A view of an unnamed baoli or stepwell near the Hindu Rao hospital in Delhi’s Northern Ridge. Photo: Prayash Giria/Wikimedia Commons CC BY SA 3.0
Fractured Forest, Quartzite City: A History of Delhi and its Ridge by Thomas Crowley is the first book about Delhi that in its very title summons our attention to the land beneath our feet. Too often in our urban bubbles we ignore the things around us upon which we depend and that by their presence enrich our lives. Delhi is a quartzite city because of the rocks much of it stands on. Mining has plundered them for thousands of years. Others are submerged under construction or under green parks and gardens, and still others are just submerged.
Crowley reminds us of a major bridge project across the River Yamuna that was delayed because of a rock formation unexpectedly discovered beneath the river bed, part of a system that continues underground as far as Haridwar. He also includes among the outcrops we can’t see, the one on which Old Delhi’s Jama Masjid stands.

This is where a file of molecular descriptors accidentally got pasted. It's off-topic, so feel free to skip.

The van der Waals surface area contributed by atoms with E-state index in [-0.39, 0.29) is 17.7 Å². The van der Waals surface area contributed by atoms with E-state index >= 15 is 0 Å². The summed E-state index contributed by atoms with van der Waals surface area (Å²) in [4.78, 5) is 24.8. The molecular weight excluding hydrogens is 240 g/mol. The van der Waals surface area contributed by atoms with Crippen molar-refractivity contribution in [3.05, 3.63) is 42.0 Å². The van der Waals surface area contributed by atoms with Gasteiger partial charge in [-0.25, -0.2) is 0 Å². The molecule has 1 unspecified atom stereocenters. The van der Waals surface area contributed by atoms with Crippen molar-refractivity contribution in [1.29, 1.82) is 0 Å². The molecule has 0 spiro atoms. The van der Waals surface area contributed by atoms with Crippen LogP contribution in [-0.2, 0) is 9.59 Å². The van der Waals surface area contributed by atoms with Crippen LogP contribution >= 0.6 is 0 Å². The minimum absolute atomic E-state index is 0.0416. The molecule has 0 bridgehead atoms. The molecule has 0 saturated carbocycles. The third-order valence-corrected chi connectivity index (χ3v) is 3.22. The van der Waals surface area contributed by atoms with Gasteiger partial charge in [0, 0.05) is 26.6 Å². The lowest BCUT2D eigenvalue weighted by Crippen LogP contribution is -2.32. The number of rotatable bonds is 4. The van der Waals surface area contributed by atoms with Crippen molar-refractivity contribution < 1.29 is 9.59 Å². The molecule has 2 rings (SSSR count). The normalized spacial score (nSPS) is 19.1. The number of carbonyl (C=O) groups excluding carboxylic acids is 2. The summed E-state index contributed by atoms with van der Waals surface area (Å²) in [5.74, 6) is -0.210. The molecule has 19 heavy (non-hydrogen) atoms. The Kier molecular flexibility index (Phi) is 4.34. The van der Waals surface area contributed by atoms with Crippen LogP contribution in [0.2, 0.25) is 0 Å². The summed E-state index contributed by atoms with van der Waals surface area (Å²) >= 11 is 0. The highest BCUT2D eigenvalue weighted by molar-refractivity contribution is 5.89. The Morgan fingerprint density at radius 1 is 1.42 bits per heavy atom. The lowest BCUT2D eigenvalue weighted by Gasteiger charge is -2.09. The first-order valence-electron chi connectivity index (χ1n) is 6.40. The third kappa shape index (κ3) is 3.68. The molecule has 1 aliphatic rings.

These are all part of the Aravalli mountain chain, formed hundreds of millions of years before the land mass we now know as India broke away from an ancient supercontinent and began its northward drift towards Asia. The Aravallis contain some of the oldest rocks on Earth and by the time that India collided with Asia, creating the Himalayas, its peaks were already long eroding. These are the rocks which stand beneath the capital of India. Grey with warm tints of brown and pink, they are very visible in the monuments of Delhi, like the tombs of Lodhi Gardens. Crowley reminds us that these warm tints indicate the presence of iron. And every time we walk on a park path laid with the deep orange-red sandy material known as ‘badarpur’, we walk on the crumbly iron-rich skin of the mountains.